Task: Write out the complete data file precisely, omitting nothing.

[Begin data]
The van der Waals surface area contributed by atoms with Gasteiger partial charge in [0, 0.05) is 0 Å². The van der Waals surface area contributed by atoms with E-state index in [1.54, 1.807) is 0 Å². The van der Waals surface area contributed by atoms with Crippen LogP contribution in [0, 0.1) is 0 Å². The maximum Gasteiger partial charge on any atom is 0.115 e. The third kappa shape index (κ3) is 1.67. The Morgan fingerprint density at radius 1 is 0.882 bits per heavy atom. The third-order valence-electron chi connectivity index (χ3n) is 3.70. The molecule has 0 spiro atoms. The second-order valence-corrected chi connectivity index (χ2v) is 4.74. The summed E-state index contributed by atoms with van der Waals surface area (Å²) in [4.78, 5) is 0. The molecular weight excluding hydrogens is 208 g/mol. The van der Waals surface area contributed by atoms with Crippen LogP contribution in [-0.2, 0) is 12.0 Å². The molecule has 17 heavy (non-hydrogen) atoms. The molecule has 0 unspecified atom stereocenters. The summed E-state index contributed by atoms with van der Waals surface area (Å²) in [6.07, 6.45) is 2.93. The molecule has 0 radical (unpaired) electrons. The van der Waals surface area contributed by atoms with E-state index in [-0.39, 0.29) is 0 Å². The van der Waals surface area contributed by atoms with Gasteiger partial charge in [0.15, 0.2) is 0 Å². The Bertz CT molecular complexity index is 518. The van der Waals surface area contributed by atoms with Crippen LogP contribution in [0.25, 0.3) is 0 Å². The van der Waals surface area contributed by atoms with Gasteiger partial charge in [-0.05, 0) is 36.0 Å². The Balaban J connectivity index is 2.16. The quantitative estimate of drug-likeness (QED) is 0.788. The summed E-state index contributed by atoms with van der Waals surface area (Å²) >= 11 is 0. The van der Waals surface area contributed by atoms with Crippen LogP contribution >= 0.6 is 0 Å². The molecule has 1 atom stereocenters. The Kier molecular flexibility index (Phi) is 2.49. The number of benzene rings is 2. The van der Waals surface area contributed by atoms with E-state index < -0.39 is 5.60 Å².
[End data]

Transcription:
The van der Waals surface area contributed by atoms with Gasteiger partial charge in [0, 0.05) is 0 Å². The van der Waals surface area contributed by atoms with E-state index in [1.54, 1.807) is 0 Å². The van der Waals surface area contributed by atoms with Crippen LogP contribution in [0, 0.1) is 0 Å². The maximum Gasteiger partial charge on any atom is 0.115 e. The third kappa shape index (κ3) is 1.67. The Morgan fingerprint density at radius 1 is 0.882 bits per heavy atom. The third-order valence-electron chi connectivity index (χ3n) is 3.70. The molecule has 0 spiro atoms. The second-order valence-corrected chi connectivity index (χ2v) is 4.74. The summed E-state index contributed by atoms with van der Waals surface area (Å²) in [4.78, 5) is 0. The molecular weight excluding hydrogens is 208 g/mol. The van der Waals surface area contributed by atoms with Crippen LogP contribution in [-0.2, 0) is 12.0 Å². The molecule has 17 heavy (non-hydrogen) atoms. The molecule has 0 unspecified atom stereocenters. The summed E-state index contributed by atoms with van der Waals surface area (Å²) in [6.07, 6.45) is 2.93. The molecule has 0 radical (unpaired) electrons. The van der Waals surface area contributed by atoms with E-state index in [-0.39, 0.29) is 0 Å². The van der Waals surface area contributed by atoms with Gasteiger partial charge in [0.15, 0.2) is 0 Å². The Bertz CT molecular complexity index is 518. The van der Waals surface area contributed by atoms with Crippen LogP contribution in [0.25, 0.3) is 0 Å². The van der Waals surface area contributed by atoms with Gasteiger partial charge in [-0.05, 0) is 36.0 Å². The Balaban J connectivity index is 2.16. The quantitative estimate of drug-likeness (QED) is 0.788. The summed E-state index contributed by atoms with van der Waals surface area (Å²) >= 11 is 0. The van der Waals surface area contributed by atoms with Crippen LogP contribution >= 0.6 is 0 Å². The molecule has 1 atom stereocenters. The Kier molecular flexibility index (Phi) is 2.49. The number of benzene rings is 2. The van der Waals surface area contributed by atoms with E-state index < -0.39 is 5.60 Å².